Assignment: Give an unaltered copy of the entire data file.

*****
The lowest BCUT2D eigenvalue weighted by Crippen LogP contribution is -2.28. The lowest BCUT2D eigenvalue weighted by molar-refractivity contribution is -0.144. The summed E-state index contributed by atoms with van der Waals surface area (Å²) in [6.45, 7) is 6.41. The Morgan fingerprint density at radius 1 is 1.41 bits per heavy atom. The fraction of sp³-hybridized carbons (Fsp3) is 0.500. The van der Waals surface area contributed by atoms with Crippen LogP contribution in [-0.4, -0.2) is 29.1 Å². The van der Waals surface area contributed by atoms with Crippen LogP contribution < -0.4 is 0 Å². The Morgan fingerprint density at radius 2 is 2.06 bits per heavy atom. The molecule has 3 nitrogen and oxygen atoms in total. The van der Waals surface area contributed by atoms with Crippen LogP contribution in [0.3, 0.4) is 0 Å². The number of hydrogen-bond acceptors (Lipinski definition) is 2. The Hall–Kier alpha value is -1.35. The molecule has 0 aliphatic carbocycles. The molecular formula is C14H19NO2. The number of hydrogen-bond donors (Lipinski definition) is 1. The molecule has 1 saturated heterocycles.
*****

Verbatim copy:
The lowest BCUT2D eigenvalue weighted by Crippen LogP contribution is -2.28. The lowest BCUT2D eigenvalue weighted by molar-refractivity contribution is -0.144. The summed E-state index contributed by atoms with van der Waals surface area (Å²) in [6.45, 7) is 6.41. The Morgan fingerprint density at radius 1 is 1.41 bits per heavy atom. The fraction of sp³-hybridized carbons (Fsp3) is 0.500. The van der Waals surface area contributed by atoms with Crippen LogP contribution in [-0.4, -0.2) is 29.1 Å². The van der Waals surface area contributed by atoms with Crippen LogP contribution < -0.4 is 0 Å². The Morgan fingerprint density at radius 2 is 2.06 bits per heavy atom. The molecule has 3 nitrogen and oxygen atoms in total. The van der Waals surface area contributed by atoms with Crippen LogP contribution in [0.3, 0.4) is 0 Å². The number of hydrogen-bond acceptors (Lipinski definition) is 2. The Hall–Kier alpha value is -1.35. The molecule has 0 aliphatic carbocycles. The molecular formula is C14H19NO2. The number of hydrogen-bond donors (Lipinski definition) is 1. The molecule has 1 saturated heterocycles.